7/13/2012 10:00:00 PM Column: No weeds, no bugs and plenty of blooms
Courtesy Heatwave hyssop has a spicy licorice-scented foliage that attracts humans and hummers.
Ken Lain The Mountain Gardener
Summer brings Russian sage in all its glory. However, it is so happy in mountain landscapes that this stunningly dramatic plant can get out of control or become difficult to maintain. That violet color also can seem overdone and overbearing in a neighborhood. Don't get me wrong, I love the easy care and bright look of Russian sage, but there are some new choices that combine well as companion plants, and a plant that serves as an outright replacement. All these choices come without the suckers and sage seed volunteers popping up where they're not wanted. The new Heatwave hyssop is an excellent alternative.
The spicy, licorice-scented foliage of Heatwave hyssop attracts humans and hummingbirds alike. This hardy option to Russian sage has eye-catching lavender-pink flowers that hover over its aromatic green foliage. A knee-high showoff, it is perfect for landscape hotspots where it will provide summer-long color for years to come. It is one of those heat-loving perennials you will find at garden centers only when the temperature hits the 90-degree mark. Hyssop loves being planted in the summer.
With the start of the rainy season, weeds have begun their summer migration into our yards. Unlike glyphosates such as KleenUp, Roundup and Weed Beater Ultra, weed preventers keep seeds from ever emerging. These products dramatically cut back on weeds without affecting the desired plants in a landscape. However, timing is everything when using weed preventers as they must be applied before weeds start to grow.
Weed Beater Complete is one of those magic new products that accomplish several laborious gardening tasks in one application. This unique product provides both pre-emergent and post-emergent control of both grassy and broadleaf weeds, and works amazingly well on our native weeds. Administered through a hand spreader like any granular fertilizer, the systemic action is absorbed through the leaves and carried down to the roots where it inhibits cell division and disrupts photosynthesis. Amazingly, it also prevents future weed seeds from emerging! It definitely is a time saver if you have weeds already up in the landscape and want to dramatically reduce weeds that will come up in the yard later.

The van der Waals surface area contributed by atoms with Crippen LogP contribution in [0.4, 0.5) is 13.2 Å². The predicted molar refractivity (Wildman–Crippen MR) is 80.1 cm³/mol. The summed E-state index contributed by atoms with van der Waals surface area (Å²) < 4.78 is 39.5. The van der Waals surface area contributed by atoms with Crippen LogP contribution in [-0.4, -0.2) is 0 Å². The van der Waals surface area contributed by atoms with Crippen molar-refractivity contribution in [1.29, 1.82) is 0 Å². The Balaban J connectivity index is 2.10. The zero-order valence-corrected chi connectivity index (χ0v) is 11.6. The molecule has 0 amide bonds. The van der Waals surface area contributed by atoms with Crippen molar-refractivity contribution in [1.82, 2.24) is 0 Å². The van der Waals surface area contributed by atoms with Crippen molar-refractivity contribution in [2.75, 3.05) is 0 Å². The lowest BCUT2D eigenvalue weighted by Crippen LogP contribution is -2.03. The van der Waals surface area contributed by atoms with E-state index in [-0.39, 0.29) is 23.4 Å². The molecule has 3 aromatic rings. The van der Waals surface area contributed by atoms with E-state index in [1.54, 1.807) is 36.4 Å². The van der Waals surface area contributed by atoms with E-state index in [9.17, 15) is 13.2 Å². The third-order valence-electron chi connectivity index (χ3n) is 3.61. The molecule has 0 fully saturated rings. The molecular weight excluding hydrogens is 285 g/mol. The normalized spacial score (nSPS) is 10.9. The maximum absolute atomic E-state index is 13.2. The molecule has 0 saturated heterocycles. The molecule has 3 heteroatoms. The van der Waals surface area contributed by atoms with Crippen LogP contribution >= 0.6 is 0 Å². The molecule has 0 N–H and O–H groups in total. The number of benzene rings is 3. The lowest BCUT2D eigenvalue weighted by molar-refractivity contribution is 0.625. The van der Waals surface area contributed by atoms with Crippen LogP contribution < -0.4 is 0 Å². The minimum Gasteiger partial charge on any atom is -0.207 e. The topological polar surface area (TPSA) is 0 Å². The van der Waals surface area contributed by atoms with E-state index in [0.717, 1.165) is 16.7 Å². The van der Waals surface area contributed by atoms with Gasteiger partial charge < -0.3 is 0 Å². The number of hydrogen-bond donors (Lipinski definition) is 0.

The average yard will use about two or three bags of weed preventer, with each bag worth its cost. Spend the energy and money now to eliminate present weeds and those that usually appear as the season progresses. You will be able to sit back and relax while thinking to yourself: "That mountain gardener's advice is near genius, and I was utterly brilliant to follow it!"
If your summer plants have not bloomed yet, or their growth seems slow and their colors pale, or if you just want bigger shade trees and healthier natives, this is the time for a summer feeding. Apply plant food in the landscape within the next two to three weeks. I fertilized my own landscape just as this week's rain hit. Talk about perfect timing! Many ask, "What did you use to feed your landscape, Ken?"
I used a special formula created just for our mountain landscape. It was three years in the making, and WOW, do plants love the taste! I developed it and appropriately named it All Purpose Plant Food. This all-natural food is perfect on anything in every yard. Lawns, trees, shrubs, flowers, container gardens and roses thrive on it. All Purpose is specific to our region, easy to use, difficult to make a mistake with, and a must for all our summer bloomers to look their best.
Some bits of advice when using fertilizer, whether synthetic or all natural: Don't allow plant foods to rest on the foliage because the leaves can become spotted. Shake the leaves or hose off any excess that may settle on them. After applying this summer meal on lawns and flowers, be sure to run the irrigation. Do not let granular foods remain in the hearts of agaves and yuccas, as this can cause serious damage to the plants.
The best placement of plant food is always at the outer edge of a plant's drip line. If you're not sure where to put your food, imagine that you are a tree, then fully extend your arms, and envision placing most of the plant food in the area from your elbow out to your fingertips. This comparable area under a plant is the location of most of the feeder roots, those fine root hairs designed to pick up food and water. Roots directly under the trunk of a plant are simply there to hold up the plant and support it and are unable to absorb plant food. With properly placed and thoroughly watered-in plant food, it won't be long 'til our gardens are filled with blossoms!
You are invited to this morning's free gardening class. It begins at 9:30 and is titled "No Weeds, No Bugs, No Problems." We will take a deep plunge into the subjects of pesky weeds and bugs. July 21 our topic will be "Vibrant Green Lawns to Life," held right here on the garden center grounds. Classes held in the middle of a greenhouse are inspirational and lots of fun, so we hope you will join us.
Until next week, I'll see you at the garden center.
Throughout the week, Ken Lain is at Watters Garden Center, 1815 W. Iron Springs Road, Prescott, and can be contacted through his web site at www.wattersonline.com. Ken says, "My personal mission is to help local homeowners garden better in our mountain landscapes."